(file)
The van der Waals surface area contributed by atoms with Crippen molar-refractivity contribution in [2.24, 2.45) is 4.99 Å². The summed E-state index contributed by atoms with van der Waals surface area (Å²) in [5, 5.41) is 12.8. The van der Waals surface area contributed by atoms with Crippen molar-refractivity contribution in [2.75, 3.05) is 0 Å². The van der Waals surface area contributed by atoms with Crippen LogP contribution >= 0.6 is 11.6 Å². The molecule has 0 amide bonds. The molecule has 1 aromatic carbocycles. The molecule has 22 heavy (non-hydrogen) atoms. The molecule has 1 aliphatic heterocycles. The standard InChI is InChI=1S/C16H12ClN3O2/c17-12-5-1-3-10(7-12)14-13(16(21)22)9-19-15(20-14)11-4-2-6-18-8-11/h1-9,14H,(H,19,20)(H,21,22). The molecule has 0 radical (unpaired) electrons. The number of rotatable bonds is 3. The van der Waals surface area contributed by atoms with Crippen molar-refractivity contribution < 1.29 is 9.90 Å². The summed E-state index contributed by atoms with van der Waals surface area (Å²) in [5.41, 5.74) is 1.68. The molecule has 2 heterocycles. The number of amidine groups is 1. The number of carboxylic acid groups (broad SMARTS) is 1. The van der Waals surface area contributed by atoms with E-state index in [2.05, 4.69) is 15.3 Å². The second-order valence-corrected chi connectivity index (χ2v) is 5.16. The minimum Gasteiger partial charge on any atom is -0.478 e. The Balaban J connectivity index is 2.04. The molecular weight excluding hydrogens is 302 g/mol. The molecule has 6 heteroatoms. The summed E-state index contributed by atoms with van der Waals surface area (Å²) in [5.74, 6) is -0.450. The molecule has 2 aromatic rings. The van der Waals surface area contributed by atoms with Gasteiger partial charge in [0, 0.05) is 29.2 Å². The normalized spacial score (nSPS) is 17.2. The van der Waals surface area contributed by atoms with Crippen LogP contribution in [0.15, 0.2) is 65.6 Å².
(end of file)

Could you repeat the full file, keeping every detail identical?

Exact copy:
The van der Waals surface area contributed by atoms with Crippen molar-refractivity contribution in [2.24, 2.45) is 4.99 Å². The summed E-state index contributed by atoms with van der Waals surface area (Å²) in [5, 5.41) is 12.8. The van der Waals surface area contributed by atoms with Crippen molar-refractivity contribution in [2.75, 3.05) is 0 Å². The van der Waals surface area contributed by atoms with Crippen LogP contribution >= 0.6 is 11.6 Å². The molecule has 0 amide bonds. The molecule has 1 aromatic carbocycles. The molecule has 22 heavy (non-hydrogen) atoms. The molecule has 1 aliphatic heterocycles. The standard InChI is InChI=1S/C16H12ClN3O2/c17-12-5-1-3-10(7-12)14-13(16(21)22)9-19-15(20-14)11-4-2-6-18-8-11/h1-9,14H,(H,19,20)(H,21,22). The molecule has 0 radical (unpaired) electrons. The number of rotatable bonds is 3. The van der Waals surface area contributed by atoms with Crippen molar-refractivity contribution < 1.29 is 9.90 Å². The summed E-state index contributed by atoms with van der Waals surface area (Å²) in [5.41, 5.74) is 1.68. The molecule has 2 heterocycles. The number of amidine groups is 1. The number of carboxylic acid groups (broad SMARTS) is 1. The van der Waals surface area contributed by atoms with E-state index in [2.05, 4.69) is 15.3 Å². The second-order valence-corrected chi connectivity index (χ2v) is 5.16. The minimum Gasteiger partial charge on any atom is -0.478 e. The Balaban J connectivity index is 2.04. The molecular weight excluding hydrogens is 302 g/mol. The molecule has 6 heteroatoms. The summed E-state index contributed by atoms with van der Waals surface area (Å²) in [5.74, 6) is -0.450. The molecule has 2 aromatic rings. The van der Waals surface area contributed by atoms with Gasteiger partial charge in [0, 0.05) is 29.2 Å². The normalized spacial score (nSPS) is 17.2. The van der Waals surface area contributed by atoms with Crippen LogP contribution in [0.15, 0.2) is 65.6 Å².